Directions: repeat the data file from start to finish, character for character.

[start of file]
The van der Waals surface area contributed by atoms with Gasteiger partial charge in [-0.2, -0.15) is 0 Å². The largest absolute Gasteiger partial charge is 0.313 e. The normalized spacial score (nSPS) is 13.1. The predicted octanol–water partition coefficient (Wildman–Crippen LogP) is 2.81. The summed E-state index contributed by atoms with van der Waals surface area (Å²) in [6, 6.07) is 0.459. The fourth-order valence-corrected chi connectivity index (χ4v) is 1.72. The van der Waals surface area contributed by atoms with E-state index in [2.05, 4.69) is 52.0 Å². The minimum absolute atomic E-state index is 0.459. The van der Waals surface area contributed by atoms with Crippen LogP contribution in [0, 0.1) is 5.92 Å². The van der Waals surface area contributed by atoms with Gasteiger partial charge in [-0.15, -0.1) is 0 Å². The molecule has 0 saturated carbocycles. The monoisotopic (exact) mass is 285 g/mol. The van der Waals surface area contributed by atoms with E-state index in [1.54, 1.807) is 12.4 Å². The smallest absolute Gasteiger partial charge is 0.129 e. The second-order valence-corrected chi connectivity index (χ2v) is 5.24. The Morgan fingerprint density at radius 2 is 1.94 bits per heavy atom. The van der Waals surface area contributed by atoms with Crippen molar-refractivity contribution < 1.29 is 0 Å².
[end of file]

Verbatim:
The van der Waals surface area contributed by atoms with Gasteiger partial charge in [-0.2, -0.15) is 0 Å². The largest absolute Gasteiger partial charge is 0.313 e. The normalized spacial score (nSPS) is 13.1. The predicted octanol–water partition coefficient (Wildman–Crippen LogP) is 2.81. The summed E-state index contributed by atoms with van der Waals surface area (Å²) in [6, 6.07) is 0.459. The fourth-order valence-corrected chi connectivity index (χ4v) is 1.72. The van der Waals surface area contributed by atoms with E-state index in [2.05, 4.69) is 52.0 Å². The minimum absolute atomic E-state index is 0.459. The van der Waals surface area contributed by atoms with Crippen LogP contribution in [0, 0.1) is 5.92 Å². The van der Waals surface area contributed by atoms with Gasteiger partial charge in [-0.15, -0.1) is 0 Å². The molecule has 0 saturated carbocycles. The monoisotopic (exact) mass is 285 g/mol. The van der Waals surface area contributed by atoms with E-state index in [1.54, 1.807) is 12.4 Å². The smallest absolute Gasteiger partial charge is 0.129 e. The second-order valence-corrected chi connectivity index (χ2v) is 5.24. The Morgan fingerprint density at radius 2 is 1.94 bits per heavy atom. The van der Waals surface area contributed by atoms with Crippen molar-refractivity contribution < 1.29 is 0 Å².